News Corp., the WSJ's parent, is going to start charging broadly for access to its content online. This effort is consistent with the new approach. The WSJ of course has been one of the few publications that has been charging for access to its articles and content since "the beginning." And it represents a rare success story in that regard. The Journal however is not representative of all publications because so many people either get the publication for free via their companies or write it off as a tax deduction.
Effectively then the subscription is subsidized but the US government or corporate employers. In that larger context I would expect that many people will pay for access via mobile. However I certainly will not.
We will see many more publishers seeking to charge for mobile access. But what about when the tablets start to hit? Will that simply be an extension of "online" or will it be considered a separate mobile offering? I'm getting a bit ahead of myself when I ask that question but in three years we will have a bunch of connected tablets in the market and it will be a relevant issue then.
Related: All 30 McClatchy publications join the AP Mobile news network. According to Editor & Publisher:
"Mobile is a key component of McClatchy's overall digital strategy," Christian Hendricks, McClatchy's vice president, interactive media, said in a statement. "Adding all our websites to AP Mobile makes it easier for consumers to access our local news and helps expand overall readership in our newspapers' markets."
Nokia's Navteq is getting (really) serious about mobile advertising. The company has announced the acquition of mobile marketing firm Acuity Mobile. The two firms have been working together since March, 2007, when Acuity's technology was selected to deliver LBS ads via Traffic.com (a Navteq subsidiary). According to the Navteq press release issued this morning:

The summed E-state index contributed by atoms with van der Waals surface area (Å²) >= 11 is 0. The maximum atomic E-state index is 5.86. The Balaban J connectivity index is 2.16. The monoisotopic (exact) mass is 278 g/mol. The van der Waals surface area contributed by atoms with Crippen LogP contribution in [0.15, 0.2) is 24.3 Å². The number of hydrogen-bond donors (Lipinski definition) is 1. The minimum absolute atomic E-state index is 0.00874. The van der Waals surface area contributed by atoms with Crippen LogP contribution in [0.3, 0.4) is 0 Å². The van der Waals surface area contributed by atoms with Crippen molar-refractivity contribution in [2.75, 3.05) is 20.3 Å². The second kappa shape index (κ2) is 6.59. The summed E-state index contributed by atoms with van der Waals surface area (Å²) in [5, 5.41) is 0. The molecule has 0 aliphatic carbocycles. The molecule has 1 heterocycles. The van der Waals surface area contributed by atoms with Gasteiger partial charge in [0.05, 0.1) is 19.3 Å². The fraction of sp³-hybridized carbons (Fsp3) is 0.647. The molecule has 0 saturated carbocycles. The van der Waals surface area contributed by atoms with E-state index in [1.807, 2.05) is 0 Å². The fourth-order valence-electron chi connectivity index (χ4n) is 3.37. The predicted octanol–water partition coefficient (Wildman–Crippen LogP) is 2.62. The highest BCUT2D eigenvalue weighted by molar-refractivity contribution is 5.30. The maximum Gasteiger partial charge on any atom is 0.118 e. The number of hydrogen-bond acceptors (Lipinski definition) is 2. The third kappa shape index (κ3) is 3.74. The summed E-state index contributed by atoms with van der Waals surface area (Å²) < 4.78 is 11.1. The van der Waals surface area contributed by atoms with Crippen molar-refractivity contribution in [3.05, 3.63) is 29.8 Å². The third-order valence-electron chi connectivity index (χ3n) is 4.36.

The acquisition of Acuity Mobile, a US-based company with approximately 18 employees prior to close, underscores NAVTEQ's commitment to and investment in location-based advertising technology and solutions. Earlier this year, NAVTEQ launched NAVTEQ LocationPoint(TM) Advertising which enables advertisers to reach and engage consumers where and when they are making shopping and purchasing decisions. NAVTEQ has been leveraging Acuity Mobile technologies to meet the increasing demand for location-aware advertising services as the volume of location-aware devices and applications has grown . . .
NAVTEQ LocationPoint enables clients to target consumers with geographic precision. In turn, consumers will have advertising move with them, as their mobile mapping applications present ads, offers, coupons, or other promotions, based on their preferences. Advertising capabilities include audio, rich graphics, or calls to action such as routing to the closest advertiser storefront.
Acuity delivers LBS ads but with other targeting layers as well, including time, context and user preference. The acquisition helps stabilize a broader range of mobile advertising capabilities for Navteq, which has seen the PND market (one of its primiary outlets) look less and less viable with the rise of smartphones.